I'm having pretty good luck printing 3mm Taulman 618 Nylon on the backside of

I’m having pretty good luck printing 3mm Taulman 618 Nylon on the backside of lightly sanded High Pressure Laminate, like Formica or Wilsonart.
I’m printing 0.2 mm layers at 240 degC, with a bed temp of 120 degC. The Nylon sticks really well, but releases after the bed cools down.

High Pressure Laminate (HPL) can be found in the hardware store where it us used as a surface material for kitchen countertops.

Also you can order free samples online from the Formica and Wilsonart websites. I’m using an 8in x 10in sample from Wilsonart.

I’ll try to post a video shortly.

Thanks for sharing. I haven’t printed with my nylon, yet…

I’ll have to try this, it should be far easier for me to source than the other alternatives.

Hmmm, interesting. I love printing with Nylon and was looking for a cleaner material to work with.

I think I’d seen someone using wood for the same purpose. Not the best conductor of heat though. It occurred to me that wood veneer glued onto an Aluminium plate might do the job without the heat conduction problems. How thick is the HPL?

Scratch that question, just saw you posted the video :slight_smile:

+Tim Rastall I’m using Wilsonart brand, and it’s 0.78mm thick. I’m just holding it against the glass with binder clips, but it still has a little give.
It might be better if is was bonded down to the glass plate.

I’m having better results with this than I had with Wood, or Bakelite. With both of these bed materials, I ended up removing some of the bed in order remove the part, because it stuck too well. Everything else I tried, wouldn’t stick to the nylon.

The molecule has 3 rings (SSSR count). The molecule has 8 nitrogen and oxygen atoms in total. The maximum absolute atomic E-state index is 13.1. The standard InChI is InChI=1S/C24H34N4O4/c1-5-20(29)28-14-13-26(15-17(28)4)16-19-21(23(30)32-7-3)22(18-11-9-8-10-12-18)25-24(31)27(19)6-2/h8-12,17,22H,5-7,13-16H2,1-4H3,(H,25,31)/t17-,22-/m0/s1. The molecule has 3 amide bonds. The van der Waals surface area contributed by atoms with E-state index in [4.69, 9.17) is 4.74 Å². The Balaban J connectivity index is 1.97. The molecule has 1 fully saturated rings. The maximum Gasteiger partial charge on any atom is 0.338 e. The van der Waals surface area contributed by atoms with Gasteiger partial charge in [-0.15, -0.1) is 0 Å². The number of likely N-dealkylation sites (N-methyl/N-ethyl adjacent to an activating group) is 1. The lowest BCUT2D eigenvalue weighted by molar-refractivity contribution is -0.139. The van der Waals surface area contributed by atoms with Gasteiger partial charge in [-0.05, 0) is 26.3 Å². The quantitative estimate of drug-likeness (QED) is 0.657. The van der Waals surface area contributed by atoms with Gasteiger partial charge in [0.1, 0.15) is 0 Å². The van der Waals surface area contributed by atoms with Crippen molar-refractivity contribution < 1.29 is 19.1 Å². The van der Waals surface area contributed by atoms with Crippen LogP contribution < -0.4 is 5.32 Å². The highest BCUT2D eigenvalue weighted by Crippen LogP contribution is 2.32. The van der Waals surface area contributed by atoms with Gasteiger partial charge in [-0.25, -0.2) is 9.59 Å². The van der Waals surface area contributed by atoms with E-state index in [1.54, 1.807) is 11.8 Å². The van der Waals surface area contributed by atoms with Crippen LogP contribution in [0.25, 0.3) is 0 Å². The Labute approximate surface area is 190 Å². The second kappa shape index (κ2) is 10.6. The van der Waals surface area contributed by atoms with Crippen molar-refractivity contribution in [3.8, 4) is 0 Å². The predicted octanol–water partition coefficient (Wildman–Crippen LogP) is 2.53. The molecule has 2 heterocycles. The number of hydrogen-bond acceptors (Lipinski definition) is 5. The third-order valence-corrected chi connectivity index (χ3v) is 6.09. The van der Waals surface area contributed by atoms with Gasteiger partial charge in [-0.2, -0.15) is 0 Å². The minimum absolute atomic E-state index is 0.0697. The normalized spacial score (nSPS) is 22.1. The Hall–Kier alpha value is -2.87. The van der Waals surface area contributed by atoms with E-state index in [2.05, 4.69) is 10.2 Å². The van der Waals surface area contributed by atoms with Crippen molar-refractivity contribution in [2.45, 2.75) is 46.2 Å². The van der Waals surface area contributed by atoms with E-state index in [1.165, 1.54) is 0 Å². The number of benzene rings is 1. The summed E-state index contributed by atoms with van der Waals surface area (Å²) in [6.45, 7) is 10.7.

I still want to try Metamucil dusted on a light coating of Aquanet hair spray on glass at 120 degC. The Metamucil is 100% cellulose fiber. I tried a different brand (Benefiber) that we had a sample laying around, but it turned out to be a different substance altogether, and made quite a mess.

Might be worth using a sheet of Alu instead, cheaper and better thermal properties. No point in ruining good glass :).

@Tim_Rastall ,you don’t need the wood heated. I print on birch ply, no heat.

@ThantiK Good point and you’ve reminded who it was using wood to print nylon on :slight_smile:

The problem I was having with birch plywood, was that it stuck too well. When I pried the part off, it would either strip some layers off the bottom of the part, or pull up a hunk of wood with it ruining the bed surface. (I don’t remember what temperature I had the bed at, but knowing me I tried several temps) The Bakelite, lasted for several prints, but was too expensive in my opinion. So far I have 10 prints on one piece of HPL and it shows only minor wear.
I really like the chemical and mechanical properties of the nylon, but still have not found the optimum print setup.